Arman noted that the will of the fighting fronts alone cannot stop the war, as there is a need for the convergence of three combined wills: national will, regional will and international will. Arman underscored that the war in Sudan cannot be stopped without drying up the sources of regional and international support for the two parties to the conflict in Sudan, which includes ending the financing of the war. El-Naiem focused on the involvement of many regional and international parties in the war, noting that ‘the Rapid Support Forces receive military and non-military aid and supplies from the UAE,’ and military supplies from Libya, with the coordination and satisfaction of the Russian government. El-Naiem added that meanwhile, the government is practicing ‘….complex political and security games through rapprochement with Iran, which is evident in Iranian weapons that have affected the balance of power on the ground.’ Some of the militias in Sudan were trained in neighboring countries, El-Naiem continued, and some of them originally belong to neighboring countries. Some reports indicate, with a lack of sufficient evidence, that there is an Egyptian and Ukrainian role in the conflict.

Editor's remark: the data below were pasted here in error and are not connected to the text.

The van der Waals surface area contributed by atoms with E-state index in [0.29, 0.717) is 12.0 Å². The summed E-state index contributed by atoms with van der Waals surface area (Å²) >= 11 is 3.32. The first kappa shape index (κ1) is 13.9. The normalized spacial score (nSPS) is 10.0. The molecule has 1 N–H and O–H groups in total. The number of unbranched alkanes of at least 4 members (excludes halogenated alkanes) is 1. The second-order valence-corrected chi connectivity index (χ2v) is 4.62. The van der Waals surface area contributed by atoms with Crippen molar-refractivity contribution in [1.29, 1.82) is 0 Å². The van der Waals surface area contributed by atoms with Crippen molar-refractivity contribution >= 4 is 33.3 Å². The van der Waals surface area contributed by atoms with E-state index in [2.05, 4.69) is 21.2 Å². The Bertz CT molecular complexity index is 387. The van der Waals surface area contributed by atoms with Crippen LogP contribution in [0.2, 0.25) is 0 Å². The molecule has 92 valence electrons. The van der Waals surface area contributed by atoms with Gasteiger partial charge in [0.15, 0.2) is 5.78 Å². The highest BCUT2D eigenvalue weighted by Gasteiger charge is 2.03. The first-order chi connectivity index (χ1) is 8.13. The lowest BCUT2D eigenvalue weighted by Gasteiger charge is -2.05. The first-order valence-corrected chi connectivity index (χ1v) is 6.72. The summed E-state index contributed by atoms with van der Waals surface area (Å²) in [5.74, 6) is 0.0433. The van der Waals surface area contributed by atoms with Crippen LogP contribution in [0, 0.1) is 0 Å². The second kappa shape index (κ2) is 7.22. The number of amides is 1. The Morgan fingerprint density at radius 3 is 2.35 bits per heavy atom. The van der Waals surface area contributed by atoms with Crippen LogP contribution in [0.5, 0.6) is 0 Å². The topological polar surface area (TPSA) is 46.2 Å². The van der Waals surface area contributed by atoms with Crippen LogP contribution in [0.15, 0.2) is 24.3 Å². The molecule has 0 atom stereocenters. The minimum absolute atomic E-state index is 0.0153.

Regional and international intervention in Sudan will not be stopped by Security Council Resolution No. 2724, despite what appears to be an attempt to crystallize international and regional resolve to stop the war. However, the resolution lacks mechanisms for implementation on the ground, according to Arman. The resolution represents a weak decision issued as a result of the abstention of one of the countries that has the veto; for a strong decision to be reached, El-Naiem underscored, there must be a consensus among the countries that have the right to veto. The interests of the Sudanese must be promoted, the war ended, and every violator or aggressor held accountable, all of which is ‘considered impossible at the present time or in the perspective future,’ according to El-Naiem.

Watch the full seminar